9. Backlinks

An authorized link directing to your website is one of the most critical factors in ranking your content; thus, backlinks are vital in content marketing metrics.

Your website appears more often in a search engine if there are a lot of links pointing to your website.

You can get backlinks by writing high-quality and share-worthy content, commenting on high-quality blogs, responding to questions on Quora, writing guest blogs, etc.

Ensure that you’re bringing backlinks from the website with high domain authority, as this increases the chances of ranking.

Measure Backlinks

SEMrush Brand Monitoring Tools- Projects> Set up a project> Mentions> ‘Link to site’ filter. You’ll see all the websites that include links to your website.

10. Dwell time

Dwell time is a content marketing metric that measures the average time visitors spend on the webpage before returning to SERPs. It’s when the visitors just click the link to visit the webpage to evaluate.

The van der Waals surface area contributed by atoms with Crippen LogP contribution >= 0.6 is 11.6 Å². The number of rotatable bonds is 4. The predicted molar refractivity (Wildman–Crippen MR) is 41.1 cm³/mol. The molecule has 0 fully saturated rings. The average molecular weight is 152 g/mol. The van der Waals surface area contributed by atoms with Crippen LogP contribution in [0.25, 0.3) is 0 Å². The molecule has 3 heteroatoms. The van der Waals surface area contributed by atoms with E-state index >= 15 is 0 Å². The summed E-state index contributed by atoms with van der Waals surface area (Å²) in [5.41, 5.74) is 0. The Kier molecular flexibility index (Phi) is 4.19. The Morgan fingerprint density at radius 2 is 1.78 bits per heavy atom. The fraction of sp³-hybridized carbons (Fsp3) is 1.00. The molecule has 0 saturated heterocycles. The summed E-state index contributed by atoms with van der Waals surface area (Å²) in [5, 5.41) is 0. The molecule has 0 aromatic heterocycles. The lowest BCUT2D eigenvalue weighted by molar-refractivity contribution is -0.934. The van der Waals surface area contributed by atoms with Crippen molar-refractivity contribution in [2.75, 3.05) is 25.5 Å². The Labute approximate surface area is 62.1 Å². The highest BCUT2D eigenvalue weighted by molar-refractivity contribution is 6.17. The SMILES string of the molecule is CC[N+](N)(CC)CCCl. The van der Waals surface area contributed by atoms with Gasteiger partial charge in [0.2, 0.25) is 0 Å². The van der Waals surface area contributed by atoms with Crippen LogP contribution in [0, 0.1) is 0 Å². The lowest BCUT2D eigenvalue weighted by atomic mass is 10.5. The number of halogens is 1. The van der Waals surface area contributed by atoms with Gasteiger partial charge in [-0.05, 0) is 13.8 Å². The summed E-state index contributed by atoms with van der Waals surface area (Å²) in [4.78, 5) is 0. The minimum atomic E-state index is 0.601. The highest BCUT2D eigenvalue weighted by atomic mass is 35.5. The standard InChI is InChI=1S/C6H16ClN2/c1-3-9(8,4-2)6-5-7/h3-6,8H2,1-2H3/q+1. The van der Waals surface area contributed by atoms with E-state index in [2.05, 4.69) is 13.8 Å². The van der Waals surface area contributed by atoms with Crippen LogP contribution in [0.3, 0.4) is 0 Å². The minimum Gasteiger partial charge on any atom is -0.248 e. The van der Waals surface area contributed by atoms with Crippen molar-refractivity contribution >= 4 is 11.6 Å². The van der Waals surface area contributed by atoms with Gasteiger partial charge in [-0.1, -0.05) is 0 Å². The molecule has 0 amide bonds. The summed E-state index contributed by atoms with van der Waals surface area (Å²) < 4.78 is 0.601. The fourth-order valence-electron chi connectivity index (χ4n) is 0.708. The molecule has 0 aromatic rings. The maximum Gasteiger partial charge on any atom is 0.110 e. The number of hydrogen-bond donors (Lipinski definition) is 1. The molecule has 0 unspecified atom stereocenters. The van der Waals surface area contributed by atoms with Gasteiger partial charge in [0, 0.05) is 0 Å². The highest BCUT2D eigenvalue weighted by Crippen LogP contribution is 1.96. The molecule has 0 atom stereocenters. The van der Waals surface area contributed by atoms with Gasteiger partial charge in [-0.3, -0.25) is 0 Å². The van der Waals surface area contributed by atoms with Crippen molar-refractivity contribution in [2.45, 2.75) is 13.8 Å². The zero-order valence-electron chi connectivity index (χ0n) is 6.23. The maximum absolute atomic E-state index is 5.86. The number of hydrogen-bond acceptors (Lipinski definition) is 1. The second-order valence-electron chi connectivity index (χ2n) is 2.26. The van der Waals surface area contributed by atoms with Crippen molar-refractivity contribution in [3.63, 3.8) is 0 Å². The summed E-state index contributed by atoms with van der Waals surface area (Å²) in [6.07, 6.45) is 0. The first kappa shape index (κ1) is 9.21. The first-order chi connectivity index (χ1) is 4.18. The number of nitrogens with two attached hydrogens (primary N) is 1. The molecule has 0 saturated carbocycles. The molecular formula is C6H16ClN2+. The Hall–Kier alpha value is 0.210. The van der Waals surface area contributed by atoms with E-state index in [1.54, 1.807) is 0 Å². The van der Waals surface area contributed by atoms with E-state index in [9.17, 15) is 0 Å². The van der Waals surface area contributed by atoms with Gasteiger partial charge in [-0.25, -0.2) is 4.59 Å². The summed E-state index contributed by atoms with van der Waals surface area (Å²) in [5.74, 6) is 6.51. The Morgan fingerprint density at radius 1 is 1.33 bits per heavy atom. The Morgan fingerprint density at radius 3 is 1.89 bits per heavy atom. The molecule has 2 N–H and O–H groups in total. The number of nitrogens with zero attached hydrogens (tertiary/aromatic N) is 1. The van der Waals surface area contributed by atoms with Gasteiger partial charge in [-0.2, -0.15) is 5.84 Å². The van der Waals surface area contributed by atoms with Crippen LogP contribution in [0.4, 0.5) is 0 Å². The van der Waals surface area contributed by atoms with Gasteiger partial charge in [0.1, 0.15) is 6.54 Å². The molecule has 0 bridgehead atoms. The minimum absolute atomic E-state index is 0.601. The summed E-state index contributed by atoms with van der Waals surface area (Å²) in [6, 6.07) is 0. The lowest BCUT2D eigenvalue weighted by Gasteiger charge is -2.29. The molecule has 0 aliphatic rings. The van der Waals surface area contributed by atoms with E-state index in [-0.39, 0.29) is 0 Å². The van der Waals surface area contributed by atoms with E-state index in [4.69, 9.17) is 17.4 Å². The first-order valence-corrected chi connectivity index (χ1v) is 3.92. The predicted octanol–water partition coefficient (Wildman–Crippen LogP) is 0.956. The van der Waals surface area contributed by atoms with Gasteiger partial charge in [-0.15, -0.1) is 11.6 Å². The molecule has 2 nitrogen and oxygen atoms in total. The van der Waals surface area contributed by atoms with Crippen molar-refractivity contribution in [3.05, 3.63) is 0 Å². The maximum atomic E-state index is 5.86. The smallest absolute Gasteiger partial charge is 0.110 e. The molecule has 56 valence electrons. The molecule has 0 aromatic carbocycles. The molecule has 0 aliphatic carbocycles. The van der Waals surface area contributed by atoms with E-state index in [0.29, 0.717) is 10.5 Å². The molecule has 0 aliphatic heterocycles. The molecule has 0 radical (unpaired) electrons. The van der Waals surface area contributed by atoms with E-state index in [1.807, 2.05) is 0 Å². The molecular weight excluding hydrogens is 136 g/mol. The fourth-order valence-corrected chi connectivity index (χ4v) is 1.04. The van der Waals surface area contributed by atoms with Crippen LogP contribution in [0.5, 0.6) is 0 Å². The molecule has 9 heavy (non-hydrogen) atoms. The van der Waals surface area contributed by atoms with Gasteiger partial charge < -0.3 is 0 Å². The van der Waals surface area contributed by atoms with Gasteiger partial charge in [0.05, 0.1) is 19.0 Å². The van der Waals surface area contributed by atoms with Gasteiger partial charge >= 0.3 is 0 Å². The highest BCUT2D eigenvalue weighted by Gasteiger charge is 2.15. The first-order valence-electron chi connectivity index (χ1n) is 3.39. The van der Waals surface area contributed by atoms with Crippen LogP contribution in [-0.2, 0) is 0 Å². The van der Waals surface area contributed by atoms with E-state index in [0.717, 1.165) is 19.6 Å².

This is a crucial metric for SEO. If the visitors come to your webpage and immediately return to SERPs, this gives a negative signal to the search engine and can drop your ranking.

Measure Dwell Time

You can measure it through the bounce rate and time on the page. If your webpage has a low bounce rate and high time on a page, then visitor stays on the page. Therefore you’ll have a high dwell time.

Final Thoughts

Several metrics can guide you in analyzing the performance of the content. Some metrics can be more challenging than others, and it might take time for a change to happen but don’t push or stop tracking.

Analyzing is a simple process that directs and ensures you’re walking on the right path to set up a strong foundation for your blogs. Thus don’t hesitate to invest time and effort in using metrics to analyze content performance.